The Devil’s Engine by Alexander Gordon Smith has a great little tag line on the intriguing cover: “The Machine will give you everything, If you’re willing to risk everything.” But, it can’t make me give the book more than an “ok” rating.
Marlow Greene ends up in a no-win-situation and he enters into a contract with a machine, supposed to be the “devil’s engine” or something (not sure it was really created by the devil, but the bad guys want it so they can spread evil) – that will have him turn his soul over should he not survive an impossibly short time frame, unless some “lawyers” – which aren’t really lawyers but more like mechanical engineers – can figure out how to break the contract. And there is a girl and a best friend and the need to save the world from the bad guys. But, in typical YA twist, is the bad side really bad and is the good side really good? That plot twist came from nowhere because, well, the author did a piss poor job of building in any foreshadowing, even when looking back on the story. Or maybe it’s just because the plot was so confusing and weird that I missed the hints.
What ever the case, I struggled with this book. Big time. The way the machine worked…? More strange then creepy. The environment and settings…? More forced and hard to picture mentally then noir or dramatic. The characters…? More selfish and one-dimensional than sympathetic or interesting. The kick-ass action that was promised…? More like Nicholas Cage in Ghost Rider and way less like Jean-Claude Van Damme in his best (say what you will about his acting, he kicks serious ass – and as for his best, well, i leave that up to you to decide). The little bit of romance other readers saw…? More depressing and creepy than… well… the creepy parts of this book should have been.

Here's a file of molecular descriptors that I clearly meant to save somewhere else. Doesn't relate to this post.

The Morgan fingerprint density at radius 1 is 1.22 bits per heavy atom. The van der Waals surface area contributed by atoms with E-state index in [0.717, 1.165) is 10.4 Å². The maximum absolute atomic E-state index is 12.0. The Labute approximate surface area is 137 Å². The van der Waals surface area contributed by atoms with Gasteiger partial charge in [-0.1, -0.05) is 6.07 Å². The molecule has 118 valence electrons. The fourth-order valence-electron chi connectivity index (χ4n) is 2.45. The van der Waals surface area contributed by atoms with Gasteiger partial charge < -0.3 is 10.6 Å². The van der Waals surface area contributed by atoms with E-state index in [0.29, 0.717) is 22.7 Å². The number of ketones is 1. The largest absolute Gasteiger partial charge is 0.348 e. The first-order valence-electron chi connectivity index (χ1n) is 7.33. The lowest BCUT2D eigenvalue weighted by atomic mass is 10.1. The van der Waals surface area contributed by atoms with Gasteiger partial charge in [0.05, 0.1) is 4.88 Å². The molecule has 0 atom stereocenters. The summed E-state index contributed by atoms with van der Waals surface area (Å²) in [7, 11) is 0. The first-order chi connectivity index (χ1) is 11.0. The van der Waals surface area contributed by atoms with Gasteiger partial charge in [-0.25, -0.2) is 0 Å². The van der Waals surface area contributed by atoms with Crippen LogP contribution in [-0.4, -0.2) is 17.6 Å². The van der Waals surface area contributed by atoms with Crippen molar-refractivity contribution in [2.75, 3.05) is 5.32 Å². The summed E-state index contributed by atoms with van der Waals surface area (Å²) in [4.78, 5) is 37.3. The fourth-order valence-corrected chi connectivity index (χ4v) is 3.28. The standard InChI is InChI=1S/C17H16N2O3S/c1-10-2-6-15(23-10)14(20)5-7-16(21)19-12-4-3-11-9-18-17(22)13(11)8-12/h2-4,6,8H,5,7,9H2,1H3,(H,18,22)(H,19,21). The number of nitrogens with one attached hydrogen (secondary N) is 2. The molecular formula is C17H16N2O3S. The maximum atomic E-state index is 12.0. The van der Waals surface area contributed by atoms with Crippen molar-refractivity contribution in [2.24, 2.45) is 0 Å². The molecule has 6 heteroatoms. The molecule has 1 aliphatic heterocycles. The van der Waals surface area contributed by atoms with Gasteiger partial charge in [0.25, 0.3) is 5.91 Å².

It was clear that the author was no amateur. But the story was really hard to read. It wasn’t the compelling supernatural story I was looking to read. And it wasn’t the dark and creepy and gruesome that I was expecting (because I recall that netgalley, where I got this had it classified as horror). There were some creepy parts (the romance with Pan because of a contract… sheesh…) but overall, it didn’t live up to the expectations that I had based on what I have heard about the author’s other stuff.
All things considered, I thought it was “ok”. There was just enough of interest to make me consider reading the second, but not enough to make me really care enough to set up a page or say “bravo”. At lease not yet anyway. I never seem to agree with the fancy book reviewers (NY Times, I am talking to you), but I need to stop believing the book blogs’ reviews or I am likely to have my expectations dashed again and again. Hellfighters, #2 in this series, is set for later this year. I am fairly certain I will read it – with the hope that it lives up to expectations better.